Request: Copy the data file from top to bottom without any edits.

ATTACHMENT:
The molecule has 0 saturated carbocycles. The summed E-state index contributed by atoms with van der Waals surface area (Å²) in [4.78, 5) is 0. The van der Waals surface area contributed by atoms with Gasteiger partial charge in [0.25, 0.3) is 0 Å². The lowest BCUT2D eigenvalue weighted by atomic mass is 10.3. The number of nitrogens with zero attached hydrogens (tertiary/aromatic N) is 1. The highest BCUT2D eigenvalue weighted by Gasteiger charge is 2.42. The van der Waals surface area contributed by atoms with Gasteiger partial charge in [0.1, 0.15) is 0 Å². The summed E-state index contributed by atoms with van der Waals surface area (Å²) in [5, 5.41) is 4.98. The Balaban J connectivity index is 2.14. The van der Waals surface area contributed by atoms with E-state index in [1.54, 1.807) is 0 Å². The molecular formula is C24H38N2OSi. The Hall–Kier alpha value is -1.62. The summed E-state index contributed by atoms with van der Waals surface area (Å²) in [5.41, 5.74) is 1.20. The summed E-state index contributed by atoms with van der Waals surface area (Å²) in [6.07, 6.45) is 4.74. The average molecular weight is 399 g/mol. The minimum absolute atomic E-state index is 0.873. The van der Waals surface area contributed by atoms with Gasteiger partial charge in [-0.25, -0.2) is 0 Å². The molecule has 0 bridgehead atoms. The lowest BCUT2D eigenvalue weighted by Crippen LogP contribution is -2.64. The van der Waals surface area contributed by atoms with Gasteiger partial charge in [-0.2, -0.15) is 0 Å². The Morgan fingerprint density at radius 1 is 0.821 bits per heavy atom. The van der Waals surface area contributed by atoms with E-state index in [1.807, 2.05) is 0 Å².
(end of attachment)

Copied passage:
The molecule has 0 saturated carbocycles. The summed E-state index contributed by atoms with van der Waals surface area (Å²) in [4.78, 5) is 0. The van der Waals surface area contributed by atoms with Gasteiger partial charge in [0.25, 0.3) is 0 Å². The lowest BCUT2D eigenvalue weighted by atomic mass is 10.3. The number of nitrogens with zero attached hydrogens (tertiary/aromatic N) is 1. The highest BCUT2D eigenvalue weighted by Gasteiger charge is 2.42. The van der Waals surface area contributed by atoms with Gasteiger partial charge in [0.1, 0.15) is 0 Å². The summed E-state index contributed by atoms with van der Waals surface area (Å²) in [5, 5.41) is 4.98. The Balaban J connectivity index is 2.14. The van der Waals surface area contributed by atoms with E-state index in [1.54, 1.807) is 0 Å². The molecular formula is C24H38N2OSi. The Hall–Kier alpha value is -1.62. The summed E-state index contributed by atoms with van der Waals surface area (Å²) in [5.41, 5.74) is 1.20. The summed E-state index contributed by atoms with van der Waals surface area (Å²) in [6.07, 6.45) is 4.74. The average molecular weight is 399 g/mol. The minimum absolute atomic E-state index is 0.873. The van der Waals surface area contributed by atoms with Gasteiger partial charge in [-0.25, -0.2) is 0 Å². The molecule has 0 bridgehead atoms. The lowest BCUT2D eigenvalue weighted by Crippen LogP contribution is -2.64. The van der Waals surface area contributed by atoms with Gasteiger partial charge in [-0.2, -0.15) is 0 Å². The Morgan fingerprint density at radius 1 is 0.821 bits per heavy atom. The van der Waals surface area contributed by atoms with E-state index in [1.807, 2.05) is 0 Å².